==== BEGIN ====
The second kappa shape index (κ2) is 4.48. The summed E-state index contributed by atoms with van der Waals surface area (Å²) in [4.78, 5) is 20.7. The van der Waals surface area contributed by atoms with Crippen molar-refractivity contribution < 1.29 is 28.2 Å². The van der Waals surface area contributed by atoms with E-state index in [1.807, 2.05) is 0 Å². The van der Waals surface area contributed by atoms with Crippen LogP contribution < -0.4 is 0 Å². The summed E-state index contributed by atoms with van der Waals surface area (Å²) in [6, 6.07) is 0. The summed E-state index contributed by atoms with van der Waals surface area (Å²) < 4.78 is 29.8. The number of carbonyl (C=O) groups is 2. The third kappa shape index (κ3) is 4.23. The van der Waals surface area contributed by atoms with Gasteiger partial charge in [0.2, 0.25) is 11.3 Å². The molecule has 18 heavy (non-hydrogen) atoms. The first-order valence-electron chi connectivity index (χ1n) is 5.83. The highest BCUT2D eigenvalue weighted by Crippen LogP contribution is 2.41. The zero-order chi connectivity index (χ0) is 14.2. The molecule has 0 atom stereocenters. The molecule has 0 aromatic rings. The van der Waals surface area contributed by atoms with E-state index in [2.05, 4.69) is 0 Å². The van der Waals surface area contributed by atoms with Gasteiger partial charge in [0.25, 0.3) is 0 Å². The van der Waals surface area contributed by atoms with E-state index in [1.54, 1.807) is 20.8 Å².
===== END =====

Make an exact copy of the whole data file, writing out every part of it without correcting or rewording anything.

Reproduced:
The second kappa shape index (κ2) is 4.48. The summed E-state index contributed by atoms with van der Waals surface area (Å²) in [4.78, 5) is 20.7. The van der Waals surface area contributed by atoms with Crippen molar-refractivity contribution < 1.29 is 28.2 Å². The van der Waals surface area contributed by atoms with E-state index in [1.807, 2.05) is 0 Å². The van der Waals surface area contributed by atoms with Crippen LogP contribution < -0.4 is 0 Å². The summed E-state index contributed by atoms with van der Waals surface area (Å²) in [6, 6.07) is 0. The summed E-state index contributed by atoms with van der Waals surface area (Å²) < 4.78 is 29.8. The number of carbonyl (C=O) groups is 2. The third kappa shape index (κ3) is 4.23. The van der Waals surface area contributed by atoms with Gasteiger partial charge in [0.2, 0.25) is 11.3 Å². The molecule has 18 heavy (non-hydrogen) atoms. The first-order valence-electron chi connectivity index (χ1n) is 5.83. The highest BCUT2D eigenvalue weighted by Crippen LogP contribution is 2.41. The zero-order chi connectivity index (χ0) is 14.2. The molecule has 0 atom stereocenters. The molecule has 0 aromatic rings. The van der Waals surface area contributed by atoms with E-state index in [2.05, 4.69) is 0 Å². The van der Waals surface area contributed by atoms with Gasteiger partial charge in [0.25, 0.3) is 0 Å². The van der Waals surface area contributed by atoms with E-state index in [1.54, 1.807) is 20.8 Å².